Bright Spots for U.S. Suburban Office Market
With all of the discussion about migration to downtown cores by residents, retailers and corporations, it wouldn’t be a stretch to conclude that offices in the suburbs are taking a hit. After all, the soaring rents in Manhattan and the city centers of locales such as San Francisco and Seattle are getting plenty of attention.
However, there is evidence that suburban offices, which several decades ago lured companies from traditional downtowns into major office parks, are being re-envisioned and holding their own.
Suburbs put some pressure on CBD
A recent Marcus & Millichap report says that though downtowns saw a more favorable rise in office rents and occupancies immediately after the recession, the suburbs are gaining prominence. The coveted millennial generation is thought of as living in downtown mixed-use facilities and walking to work or taking public transportation. But what is overlooked, according to Marcus, is that a majority of this age group, about 70%, actually lives in the suburbs and is not keen on having significant daily commute times to downtown areas.
Meanwhile, last year only 21.7% of all office transactions were for downtown assets. That is down from one fourth in 2014. Marcus analysts expect a continued shift by investors toward the suburbs. Vacancy rates outside of the urban core are also declining, down by 250 basis points since 2011, to 15%. And first-year returns on suburban offices are 100 basis points higher than their downtown counterparts.
Meanwhile, during a recent Arbor Realty Trust webinar, commercial real estate economist Sam Chandan pointed out that once millennials get older and start having families, they’re not as likely to want to live in one-bedroom and studio apartments and might rather have the living space that suburban homes provide.
Suburban offices get an urban flavor
Meanwhile, developers are starting to recreate urban amenities in some suburban office parks. In many locales around the country they are building walkable complexes with easily accessible restaurants, shopping and townhouses. Plus, many of these workers are drawn to, in some cases, more favorable public schools and proximity to nature.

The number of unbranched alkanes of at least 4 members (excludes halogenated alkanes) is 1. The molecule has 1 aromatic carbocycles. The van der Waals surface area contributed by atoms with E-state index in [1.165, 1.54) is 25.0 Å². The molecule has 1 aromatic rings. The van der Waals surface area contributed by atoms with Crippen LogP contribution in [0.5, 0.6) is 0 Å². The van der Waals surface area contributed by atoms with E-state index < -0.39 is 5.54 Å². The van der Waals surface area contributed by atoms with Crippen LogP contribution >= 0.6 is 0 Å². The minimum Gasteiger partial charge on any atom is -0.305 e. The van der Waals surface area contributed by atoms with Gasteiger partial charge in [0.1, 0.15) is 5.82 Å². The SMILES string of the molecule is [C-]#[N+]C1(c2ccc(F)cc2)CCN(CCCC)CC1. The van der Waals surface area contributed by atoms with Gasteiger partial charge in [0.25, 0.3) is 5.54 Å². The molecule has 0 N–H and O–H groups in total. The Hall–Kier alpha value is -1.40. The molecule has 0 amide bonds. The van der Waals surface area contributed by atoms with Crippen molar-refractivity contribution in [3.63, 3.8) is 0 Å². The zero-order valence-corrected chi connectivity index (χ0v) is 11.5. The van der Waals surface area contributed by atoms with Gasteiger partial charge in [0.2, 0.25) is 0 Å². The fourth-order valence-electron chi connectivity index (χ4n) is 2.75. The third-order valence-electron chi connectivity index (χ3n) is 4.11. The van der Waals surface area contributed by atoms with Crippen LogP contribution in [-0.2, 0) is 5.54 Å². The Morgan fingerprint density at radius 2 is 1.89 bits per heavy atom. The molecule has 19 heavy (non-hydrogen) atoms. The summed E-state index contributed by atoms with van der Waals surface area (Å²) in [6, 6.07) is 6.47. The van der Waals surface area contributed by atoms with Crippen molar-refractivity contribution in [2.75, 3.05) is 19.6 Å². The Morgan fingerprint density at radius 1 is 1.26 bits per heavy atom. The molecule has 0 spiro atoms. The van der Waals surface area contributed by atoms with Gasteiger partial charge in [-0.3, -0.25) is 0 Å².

One often-cited example is the redevelopment of the former Bell Labs office complex in suburban Holmdel, N.J. Now called Bell Works, it’s being transformed into a multi-use facility with offices, retail, restaurants, and nearby housing built by developer Toll Brothers. Colliers International also lists some similar projects going up around the Minneapolis area.
Financing doesn’t slow for suburban office
Trepp recently looked at the commercial real estate loan situation for suburban-office assets. It concluded that though there are more defaults in these types of properties due to aftershocks from the recession, the picture isn’t all bad.
Issuances for suburban offices hit $3.2 billion in the first half of the year, a 43% year over year jump from the same period in 2016. It says that the increase in demand could show that more investors are interested in this asset class because while companies might be making bigger leasing commitments than before to urban cores, many of these leases are for corporate executives, while the vast majority of employees remain in former suburban headquarters. It says: “Rather than an exodus, companies may simply be reallocating more resources and top talent to urban offices, while still maintaining demand for suburban quarters.”
The offices in suburbs are also seeing lower vacancy rates and more absorption in the past few years, Trepp states. It’s not that suburban offices are going to overshadow the resurgence that has taken place in urban cores for the past several years and is still transforming those areas. If anything, we are seeing a better product in both areas, with more amenities to attract, and keep, workers both in downtowns and the suburbs.